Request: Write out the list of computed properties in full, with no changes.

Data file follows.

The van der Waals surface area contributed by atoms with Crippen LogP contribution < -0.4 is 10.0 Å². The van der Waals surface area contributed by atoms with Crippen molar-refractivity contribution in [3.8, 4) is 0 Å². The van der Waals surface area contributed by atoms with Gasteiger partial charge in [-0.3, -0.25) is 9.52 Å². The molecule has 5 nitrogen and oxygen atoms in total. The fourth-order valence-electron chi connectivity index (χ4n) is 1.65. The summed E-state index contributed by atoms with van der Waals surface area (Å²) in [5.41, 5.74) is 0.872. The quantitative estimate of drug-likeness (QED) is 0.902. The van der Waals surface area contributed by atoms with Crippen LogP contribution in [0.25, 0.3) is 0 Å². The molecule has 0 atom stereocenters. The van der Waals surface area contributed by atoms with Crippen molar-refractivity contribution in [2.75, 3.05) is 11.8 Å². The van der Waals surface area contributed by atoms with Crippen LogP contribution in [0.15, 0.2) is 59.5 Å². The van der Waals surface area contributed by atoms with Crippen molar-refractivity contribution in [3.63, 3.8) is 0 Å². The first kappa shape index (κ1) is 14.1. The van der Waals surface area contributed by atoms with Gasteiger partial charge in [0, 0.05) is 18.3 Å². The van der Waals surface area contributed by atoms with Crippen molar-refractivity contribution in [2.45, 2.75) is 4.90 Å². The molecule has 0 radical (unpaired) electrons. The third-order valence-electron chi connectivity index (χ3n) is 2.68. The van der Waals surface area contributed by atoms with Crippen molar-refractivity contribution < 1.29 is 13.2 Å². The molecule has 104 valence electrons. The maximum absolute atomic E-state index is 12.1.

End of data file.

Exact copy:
The van der Waals surface area contributed by atoms with Crippen LogP contribution < -0.4 is 10.0 Å². The van der Waals surface area contributed by atoms with Crippen molar-refractivity contribution in [3.8, 4) is 0 Å². The van der Waals surface area contributed by atoms with Gasteiger partial charge in [-0.3, -0.25) is 9.52 Å². The molecule has 5 nitrogen and oxygen atoms in total. The fourth-order valence-electron chi connectivity index (χ4n) is 1.65. The summed E-state index contributed by atoms with van der Waals surface area (Å²) in [5.41, 5.74) is 0.872. The quantitative estimate of drug-likeness (QED) is 0.902. The van der Waals surface area contributed by atoms with Crippen LogP contribution in [0.25, 0.3) is 0 Å². The molecule has 0 atom stereocenters. The van der Waals surface area contributed by atoms with Crippen molar-refractivity contribution in [2.75, 3.05) is 11.8 Å². The van der Waals surface area contributed by atoms with Crippen LogP contribution in [0.15, 0.2) is 59.5 Å². The van der Waals surface area contributed by atoms with Crippen molar-refractivity contribution in [3.63, 3.8) is 0 Å². The first kappa shape index (κ1) is 14.1. The van der Waals surface area contributed by atoms with Gasteiger partial charge in [0, 0.05) is 18.3 Å². The van der Waals surface area contributed by atoms with Crippen molar-refractivity contribution in [2.45, 2.75) is 4.90 Å². The molecule has 0 radical (unpaired) electrons. The third-order valence-electron chi connectivity index (χ3n) is 2.68. The van der Waals surface area contributed by atoms with Crippen molar-refractivity contribution < 1.29 is 13.2 Å². The molecule has 104 valence electrons. The maximum absolute atomic E-state index is 12.1.